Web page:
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Q I have recently acquired a very old cast iron bathtub with claw feet. I placed the tub outside my property fence, between the fence and the paved alley. The alley runs north/south and the tub is facing west. I plan to grow something attractive in it for everyone in my block to enjoy. My concern is that vandals also use the alley so I probably should choose what I plant carefully. I have considered Karl Forrester ornamental grasses with that lime-yellow vine dangling over the edges. What ideas might you have for me?
THE I’ve seen clawfoot tubs repurposed as planters many times. I always like the way they look. Your idea of the grasses combined with Ipomoea batista, or sweet potato vine would be very attractive. I have an idea to share — it’s a planting I found particularly attractive. It was a clawfoot tub simply filled with Alyssum ‘Carpet of Snow’ and ‘Rosie O’Day’. These spreading and low-growing plants filled the entire tub giving the illusion of a water-filled bathtub. The bonus is the lovely fragrance of the Alyssum. Since you are sharing this tub with your neighborhood, having the aesthetically pleasing planting combined with fragrance would be a very nice combination.
The great watering debate
Q I’m finding my plants are suffering during our hot spells. Is there a better time to water them? I’ve been watering towards the end of the day. My thinking is that if I water earlier in the day the water will just evaporate so I give them a drink to last through the night and into the next day.
THE This is one of those topics that causes debate among the gardening fraternity. My opinion is watering in the evening is not a good idea as the risk of fungal disease from the humidity increases. I recommend watering in the early morning on hot days. The reasoning is that watering in the cool of the morning allows the water to penetrate deeper into the root ball without evaporating quickly.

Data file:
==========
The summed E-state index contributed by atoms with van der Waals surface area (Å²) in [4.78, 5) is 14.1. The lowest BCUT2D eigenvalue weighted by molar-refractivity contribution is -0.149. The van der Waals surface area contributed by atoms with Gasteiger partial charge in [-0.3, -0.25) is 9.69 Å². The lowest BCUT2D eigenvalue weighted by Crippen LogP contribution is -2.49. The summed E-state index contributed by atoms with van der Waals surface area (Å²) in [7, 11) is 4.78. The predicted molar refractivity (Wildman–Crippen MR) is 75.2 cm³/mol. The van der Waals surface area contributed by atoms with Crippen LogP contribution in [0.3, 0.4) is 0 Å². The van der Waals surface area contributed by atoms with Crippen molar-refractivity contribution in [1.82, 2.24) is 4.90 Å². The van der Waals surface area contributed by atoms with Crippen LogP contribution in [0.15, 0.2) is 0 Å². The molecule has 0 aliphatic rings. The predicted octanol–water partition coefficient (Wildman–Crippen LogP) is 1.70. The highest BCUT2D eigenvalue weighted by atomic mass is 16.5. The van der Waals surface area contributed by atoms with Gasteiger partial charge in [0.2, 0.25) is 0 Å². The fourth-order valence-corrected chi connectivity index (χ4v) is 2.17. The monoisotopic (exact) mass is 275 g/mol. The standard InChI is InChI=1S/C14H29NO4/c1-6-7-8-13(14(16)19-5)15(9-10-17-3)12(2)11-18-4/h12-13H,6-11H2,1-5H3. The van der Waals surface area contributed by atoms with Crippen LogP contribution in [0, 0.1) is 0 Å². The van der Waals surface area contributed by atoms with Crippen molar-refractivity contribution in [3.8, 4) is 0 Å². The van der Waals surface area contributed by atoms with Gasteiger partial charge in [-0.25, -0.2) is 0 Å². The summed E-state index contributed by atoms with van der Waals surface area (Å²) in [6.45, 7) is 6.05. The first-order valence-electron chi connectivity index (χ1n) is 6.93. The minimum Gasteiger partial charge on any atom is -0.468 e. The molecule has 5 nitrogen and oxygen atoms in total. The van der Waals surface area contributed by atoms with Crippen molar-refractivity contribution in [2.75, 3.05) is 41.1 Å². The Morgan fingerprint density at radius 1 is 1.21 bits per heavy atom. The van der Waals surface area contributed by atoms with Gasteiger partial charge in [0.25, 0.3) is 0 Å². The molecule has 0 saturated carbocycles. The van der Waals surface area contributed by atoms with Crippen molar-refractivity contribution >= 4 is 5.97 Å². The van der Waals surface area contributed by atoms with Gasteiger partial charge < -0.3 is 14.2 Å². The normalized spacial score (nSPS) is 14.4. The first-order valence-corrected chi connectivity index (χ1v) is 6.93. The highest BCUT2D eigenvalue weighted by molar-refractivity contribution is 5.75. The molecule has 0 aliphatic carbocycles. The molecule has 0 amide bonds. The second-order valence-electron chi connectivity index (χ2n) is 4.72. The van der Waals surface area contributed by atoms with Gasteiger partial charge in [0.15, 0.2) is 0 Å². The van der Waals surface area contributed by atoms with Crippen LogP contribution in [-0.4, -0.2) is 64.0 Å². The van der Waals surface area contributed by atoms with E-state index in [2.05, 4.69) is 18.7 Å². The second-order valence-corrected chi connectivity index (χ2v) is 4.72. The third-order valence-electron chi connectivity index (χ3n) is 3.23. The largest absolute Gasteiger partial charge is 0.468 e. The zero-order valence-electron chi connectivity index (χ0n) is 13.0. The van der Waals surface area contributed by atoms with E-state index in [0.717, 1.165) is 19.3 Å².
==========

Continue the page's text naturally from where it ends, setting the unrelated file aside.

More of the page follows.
When watering I always use a watering wand so I can water at the base of the plants and never pour water on the leaves. Water droplets can act as magnifying glasses and cause burning on the leaves.
Pay special attention to container plants as they may need to be watered twice a day on very hot days. Use the finger test in your containers to check on moisture levels. I stick my index finger in the soil up to the second knuckle. If it feels dry, it needs water.
Don’t forget to water trees and shrubs as well. Shallow rooted trees such as birch or cedars need extra attention in the heat as do some shrubs such as hydrangeas. The rule with these plants is to water less frequently but more deeply. I like using a soaker hose laid around the base of the tree or shrub and run the water for a couple of hours. If you don’t have a soaker then use a regular hose with the water coming out in a trickle for an hour or so at the base. I do like to make a well of soil around the base of my trees and shrubs to help trap the water and allow it to penetrate more deeply.
Learn more by emailing your questions to firstname.lastname@example.org, reading past columns at edmontonjournal.com or my book Just Ask Jerry. You can also follow me on Twitter @justaskjerry01.